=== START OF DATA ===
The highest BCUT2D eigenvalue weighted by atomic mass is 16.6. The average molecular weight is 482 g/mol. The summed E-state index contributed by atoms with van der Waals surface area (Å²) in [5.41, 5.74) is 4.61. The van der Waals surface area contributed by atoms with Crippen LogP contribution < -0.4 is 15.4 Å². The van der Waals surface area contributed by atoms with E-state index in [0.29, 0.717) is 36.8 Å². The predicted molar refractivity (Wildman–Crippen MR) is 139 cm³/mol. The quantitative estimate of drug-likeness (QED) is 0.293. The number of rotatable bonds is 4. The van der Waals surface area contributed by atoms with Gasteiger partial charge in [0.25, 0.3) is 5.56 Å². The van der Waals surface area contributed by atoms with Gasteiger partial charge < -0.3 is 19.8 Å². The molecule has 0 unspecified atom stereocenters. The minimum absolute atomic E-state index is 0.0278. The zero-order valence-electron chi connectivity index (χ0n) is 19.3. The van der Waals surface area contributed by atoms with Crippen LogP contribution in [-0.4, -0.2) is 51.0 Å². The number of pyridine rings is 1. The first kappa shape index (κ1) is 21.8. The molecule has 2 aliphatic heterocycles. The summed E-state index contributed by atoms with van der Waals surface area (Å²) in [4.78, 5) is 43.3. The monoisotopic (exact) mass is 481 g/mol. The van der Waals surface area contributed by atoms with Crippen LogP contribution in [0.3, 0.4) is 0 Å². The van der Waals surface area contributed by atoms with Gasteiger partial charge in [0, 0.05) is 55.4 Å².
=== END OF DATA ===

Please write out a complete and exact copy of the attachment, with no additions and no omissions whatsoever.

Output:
The highest BCUT2D eigenvalue weighted by atomic mass is 16.6. The average molecular weight is 482 g/mol. The summed E-state index contributed by atoms with van der Waals surface area (Å²) in [5.41, 5.74) is 4.61. The van der Waals surface area contributed by atoms with Crippen LogP contribution < -0.4 is 15.4 Å². The van der Waals surface area contributed by atoms with E-state index in [0.29, 0.717) is 36.8 Å². The predicted molar refractivity (Wildman–Crippen MR) is 139 cm³/mol. The quantitative estimate of drug-likeness (QED) is 0.293. The number of rotatable bonds is 4. The van der Waals surface area contributed by atoms with Gasteiger partial charge in [0.25, 0.3) is 5.56 Å². The van der Waals surface area contributed by atoms with Gasteiger partial charge < -0.3 is 19.8 Å². The molecule has 0 unspecified atom stereocenters. The minimum absolute atomic E-state index is 0.0278. The zero-order valence-electron chi connectivity index (χ0n) is 19.3. The van der Waals surface area contributed by atoms with Crippen LogP contribution in [-0.4, -0.2) is 51.0 Å². The number of pyridine rings is 1. The first kappa shape index (κ1) is 21.8. The molecule has 2 aliphatic heterocycles. The summed E-state index contributed by atoms with van der Waals surface area (Å²) in [4.78, 5) is 43.3. The monoisotopic (exact) mass is 481 g/mol. The van der Waals surface area contributed by atoms with Crippen LogP contribution in [0.3, 0.4) is 0 Å². The van der Waals surface area contributed by atoms with Gasteiger partial charge in [0, 0.05) is 55.4 Å².